‘In relation to school-level outcome data, our analyses indicated that SEAL (as implemented by schools in our sample) failed to have a positive impact, although the results were less straightforward here. Analysis of school climate scores indicated significant reductions in pupils’ trust and respect for teachers, liking for school, and feelings of classroom and school supportiveness during SEAL implementation.’

Everyone’s a winner, I’m sure you’ll agree. At the time of writing (late 2012), support for the SEAL program has melted like snow, but like zombie facts, that refuse to die no matter how discredited, zombie attitudes persist. The language, the vocabulary of emotional intelligence lingers on in much school discourse; it only takes a brief search of the internet to find scores of thousands of mentions of it in relation to schools. A cursory search of school websites and prospectuses will find EI trumpeted as a major part of the school ethos or vision. Ofsted reports are still heavy with the language of EI. This perhaps indicates that once adopted systematically as part of a new dogma, even the removal of formal recognition fails to remove all traces of the roots, once they have taken hold.

Emotional intelligence, appropriately enough, isn’t rational. It’s the well-meant invention of people who believe that all difficulties of the human condition can be solved directly, by formal instruction. I don;t believe they can. In fact, in some ways, the pain is part of who we are.


14 Comments

  1. Charles says:

    “And what would such a scale mean anyway, when happiness is an internally experienced, subjective quality.”

    Well, not necessarily. Quite apart from all the metaethical discussions this leads into – (what would Bentham have to say about your rejection of objective happiness?) happiness, or at least, well-being and involvement is a quality assessed in primary schools, especially in the EYFS. Indeed, it is one of the core barometers of progress. In young children, at least, there is a huge body of evidence to suggest that wellbeing can be deduced from behaviour. I.e. the evaluation of happiness is broadly scientific.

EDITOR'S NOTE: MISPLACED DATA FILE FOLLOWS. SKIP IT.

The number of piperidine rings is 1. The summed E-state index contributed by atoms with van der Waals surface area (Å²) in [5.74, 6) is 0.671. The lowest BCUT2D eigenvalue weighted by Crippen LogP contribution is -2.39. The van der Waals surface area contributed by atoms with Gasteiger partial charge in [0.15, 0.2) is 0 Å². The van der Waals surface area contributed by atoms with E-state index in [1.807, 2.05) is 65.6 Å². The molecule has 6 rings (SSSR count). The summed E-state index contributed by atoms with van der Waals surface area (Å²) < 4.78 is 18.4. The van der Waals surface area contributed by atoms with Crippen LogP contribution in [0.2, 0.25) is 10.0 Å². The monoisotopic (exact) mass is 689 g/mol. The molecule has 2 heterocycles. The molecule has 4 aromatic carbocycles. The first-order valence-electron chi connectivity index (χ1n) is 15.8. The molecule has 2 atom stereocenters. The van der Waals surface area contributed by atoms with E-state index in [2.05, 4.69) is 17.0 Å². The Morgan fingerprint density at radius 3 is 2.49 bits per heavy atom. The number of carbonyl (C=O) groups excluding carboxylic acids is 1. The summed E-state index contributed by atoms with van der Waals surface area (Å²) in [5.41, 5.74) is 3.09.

So too, in modern analytic psychology there is clear and substantive agreement over scientific measures of happiness (as there is of depression, addiction and unhappiness.)

    I think you are absolutely right to believe we have little or no ability to teach these skills, but the idea that we cannot measure them is way off the mark. I mean, to put it quite straightforwardly, I can look at every class I teach and make a broad evaluation about the happiness of the individuals in front of me. It is true that there are no concrete answers to questions like, 'How long should I morn the death of a husband?' but that doesn't discount the idea that happiness can be measured.

  2. Evidence for happiness aside, I also doubt that emotional intelligence can really be taught, but do think parents and teachers alike can sow the seed by helping young people 1. pause before letting an emotional response govern their actions, and 2. be aware that other people have emotions too.

    Beyond that…

  3. David Winter says:

    Hi

    First, you appear to be conflating emotional intelligence with the 'happiness' agenda. They are separate issues (although there is a link).

    From my understanding, EI is not about telling people what they should be feeling or being the arbiter of other people's emotions. There are several key elements of EI:

    1. An awareness of one's own emotions and their impact on one's choices and behaviours
    2. An ability to manage (not suppress) one's emotional responses in order to increase the chances of positive outcomes for oneself and for others.
    3. An awareness of other people's emotional states and their impact on behaviour.
    4. An ability to handle or respond to other people's emotions in a way which increases the chances of positive outcomes for oneself and for the other.

    None of that involves telling other people what to feel. In fact, point 3 involves understanding that people differ in how they respond emotionally to events.